(8) and assume that p + P . Therefore, since X is convex, I p x is in X.

G G G

I

Using (8) and the concavity of f ( , y) for each ¬xed y, we may write

I I

f p x , y . p f (x , y) 9 9

GG G G

G G

for each y in Y. Therefore,

I

: max min f (x, y) . min f p x ,y

GG

x+X y+Y y+Y

G

I

. min p f (x , y) 9 9 .

G G

y+Y

G

Since 9 0 is arbitrary, we get that . , and (1) is established.

The ¬nal step in the proof is to show that v : f (x , y ) and that (2) holds.

**

It follows from (1), (3), and (5) that

(x ) :

(y ) : v.

*

*

It now follows from (4) and (6) that

f (x, y ) - v - f (x , y) (9)

* *

for all x in X and y in Y. In particular, (9) holds for x : x and y : y , so that

* *

v : f (x , y ). The relation (2) now follows from (9).

**

122 CONVEX FUNCTIONS

The simplest two-person zero-sum games are matrix games. These games

are played by two players that we shall call Blue and Red. Blue selects a

positive integer i from a ¬nite set I of positive integers +1, . . . , m,. Red,

simultaneously and in ignorance of Blue™s choice, selects a positive integer j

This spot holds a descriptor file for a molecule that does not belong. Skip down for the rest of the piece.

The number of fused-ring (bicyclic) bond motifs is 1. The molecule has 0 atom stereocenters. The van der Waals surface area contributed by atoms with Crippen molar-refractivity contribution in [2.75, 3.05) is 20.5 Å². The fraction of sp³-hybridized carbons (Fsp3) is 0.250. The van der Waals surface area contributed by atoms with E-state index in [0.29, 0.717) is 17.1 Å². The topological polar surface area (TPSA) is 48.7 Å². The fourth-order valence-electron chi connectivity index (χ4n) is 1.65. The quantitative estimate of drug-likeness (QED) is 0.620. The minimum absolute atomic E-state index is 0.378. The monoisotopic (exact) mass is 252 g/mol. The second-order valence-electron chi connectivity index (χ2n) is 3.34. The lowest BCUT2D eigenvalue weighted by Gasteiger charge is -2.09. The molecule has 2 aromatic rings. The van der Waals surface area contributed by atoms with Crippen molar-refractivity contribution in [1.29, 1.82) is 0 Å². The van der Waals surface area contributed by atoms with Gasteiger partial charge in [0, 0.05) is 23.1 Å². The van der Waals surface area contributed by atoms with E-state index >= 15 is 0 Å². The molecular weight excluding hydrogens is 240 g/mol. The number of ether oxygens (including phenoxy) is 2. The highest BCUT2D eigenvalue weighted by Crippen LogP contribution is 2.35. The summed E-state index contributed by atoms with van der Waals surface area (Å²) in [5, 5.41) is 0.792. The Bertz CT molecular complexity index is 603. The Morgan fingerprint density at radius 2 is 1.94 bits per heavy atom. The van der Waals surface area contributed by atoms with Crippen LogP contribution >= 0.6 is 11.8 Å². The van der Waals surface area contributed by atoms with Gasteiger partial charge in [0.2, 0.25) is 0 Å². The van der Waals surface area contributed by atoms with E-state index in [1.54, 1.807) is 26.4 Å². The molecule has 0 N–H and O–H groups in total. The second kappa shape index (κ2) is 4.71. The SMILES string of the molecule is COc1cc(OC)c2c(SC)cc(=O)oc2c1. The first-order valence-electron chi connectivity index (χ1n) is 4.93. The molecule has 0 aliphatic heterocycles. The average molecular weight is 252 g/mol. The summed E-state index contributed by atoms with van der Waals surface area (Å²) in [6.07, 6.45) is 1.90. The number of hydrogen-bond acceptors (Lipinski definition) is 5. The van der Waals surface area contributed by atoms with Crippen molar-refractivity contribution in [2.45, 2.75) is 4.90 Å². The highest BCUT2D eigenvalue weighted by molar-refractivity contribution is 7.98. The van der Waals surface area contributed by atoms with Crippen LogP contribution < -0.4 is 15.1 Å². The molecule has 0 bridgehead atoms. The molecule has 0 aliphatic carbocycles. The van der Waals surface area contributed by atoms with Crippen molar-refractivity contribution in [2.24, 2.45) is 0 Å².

from a ¬nite set J of positive integers +1, . . . , n,. The ˜˜payoff™™ or ˜˜reward™™ to

Blue in the event that he chooses i and Red chooses j is a predetermined real

number a(i, j). The payoff to Red is 9a(i, j). Hence the name zero-sum game.

A strategy for Blue is a rule which tells Blue which positive integer i in I to

select. A strategy for Red is a rule which tells Red which positive integer j in J

to select. Blue™s objective is to choose i in I so as to maximize a(i, j). Red™s

objective is to choose j in J so as to minimize a(i, j), that is, to maximize

9a(i, j). If the strategy for Blue is to choose the number i in I, then we call

the strategy a pure strategy for Blue. Similarly, if the strategy for Red is to

choose the number j in J, then we call the strategy a pure strategy for Red.

Later we shall consider strategies that are not pure.